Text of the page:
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Mili review: Janhvi Kapoor gives it her all

Mili is a serviceable survival drama, with Mathukutty Xavier adapting his Malayalam film Helen

Janhvi Kapoor in 'Mili'

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Facing a drought of original ideas, the Hindi film industry is unabashedly mining the Malayalam, Tamil and Telugu film industries (among others). In 2019, Mathukutty Xavier directed Anna Ben in Helen. In 2022, he directs Janhvi Kapoor in Mili, a near-faithful remake of the original survival drama.  

Kapoor plays 24-year-old Mili Naudiyal, a devoted, kindly, dutiful, self-motivated young woman who is learning English in order to be eligible for immigration to Canada. She’s a qualified nurse but works an evening shift at a fast-food diner in a Dehradun mall. Her father (Manoj Pahwa) is distraught that his only child will leave him to pursue a nursing career abroad, only because she believes she will earn more. Mili is also willing to leave behind her boyfriend Sameer Kumar (Sunny Kaushal). But her intent is not selfish. Mili is the kind of girl who intends to stay connected to all the people she loves. 

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Close to one hour of this approximately two-hour long film is dedicated to establishing the crucial relationships in Mili’s life. Besides her single parent father, who she mothers and dotes on, she adores Sameer. But she worries that her father won’t accept him, not just because Sameer is a bit wayward and doesn’t have a respectable job, but also because of his caste. There are also her colleagues at the diner, a rude and demanding boss (Vikram Kochhar) and her family friends.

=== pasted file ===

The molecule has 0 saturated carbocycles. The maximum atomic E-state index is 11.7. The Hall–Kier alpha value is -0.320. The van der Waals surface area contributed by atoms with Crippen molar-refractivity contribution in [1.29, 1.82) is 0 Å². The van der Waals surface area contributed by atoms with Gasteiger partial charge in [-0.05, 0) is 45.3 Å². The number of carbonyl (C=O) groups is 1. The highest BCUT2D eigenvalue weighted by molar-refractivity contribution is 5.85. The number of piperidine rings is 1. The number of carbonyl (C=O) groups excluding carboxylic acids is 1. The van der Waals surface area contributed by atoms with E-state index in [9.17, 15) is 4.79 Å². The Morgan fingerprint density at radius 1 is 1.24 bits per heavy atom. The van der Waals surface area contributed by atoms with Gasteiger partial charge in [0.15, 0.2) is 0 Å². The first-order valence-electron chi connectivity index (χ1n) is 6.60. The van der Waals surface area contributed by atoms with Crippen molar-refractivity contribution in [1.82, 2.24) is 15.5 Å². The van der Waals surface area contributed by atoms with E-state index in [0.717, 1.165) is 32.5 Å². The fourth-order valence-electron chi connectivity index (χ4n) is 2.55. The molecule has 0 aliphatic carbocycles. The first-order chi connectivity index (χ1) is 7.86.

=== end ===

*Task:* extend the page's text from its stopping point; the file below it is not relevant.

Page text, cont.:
All this is a set up to the crux of the drama. What happens when, one night, Mili gets locked into the diner’s cold storage room. A frantic father, a nasty local policeman, a kindly security guard, the boyfriend and some others are part of the search and rescue that is chaotically unfolding outside. Caste and gender discrimination is amplified by the responses and attitude of a local policeman. Mili’s father experiences his own catharsis as the race to save his missing daughter intensifies. Pahwa and Kaushal are both on point as the men representing the two kinds of love Mili needs in her life, and the actors provide the right beats to prop up a Janhvi Kapoor headliner.

Meanwhile, Mili is fighting for her life in minus 17 degree Celsius. Kapoor gives it her all, as she shivers, adapts and waits. The camera repeatedly zooms into her frost-bitten face and fingers as the environment begins to affect her body and mind. As she struggles in that sub-zero icebox, you wonder how this girl will cope with the Canadian winter. 

For all the fine performances, and a few cameos, Kutty’s film drops the ball in building a sense of doom. The panic, claustrophobia and hysteria you imagine any human being experiencing in such circumstances is not effectively conveyed. Recall David Fincher’s Panic Room, Lenny Abrahamson’s Rooma, Danny Boyle’s 127 Hours and Vikramaditya Motwane’s Trapped. But one doesn’t get a true sense of the space, its compactness or the frenzied search for resources Mili needs to keep herself alive. 

Mili is a serviceable survival drama that smoothly transitions between the solitary fight inside and the chaos outside, and also from its original setting to a North Indian milieu, chauvinistic cops included. Writers Kutty, Alfred Kurian Joseph and Noble Babu Thomas write in a fair number of imaginative tools for the entrapped to keep the tension simmering and Kapoor, with her deer in the headlights look, pulls out all stops to make Mili her own. 

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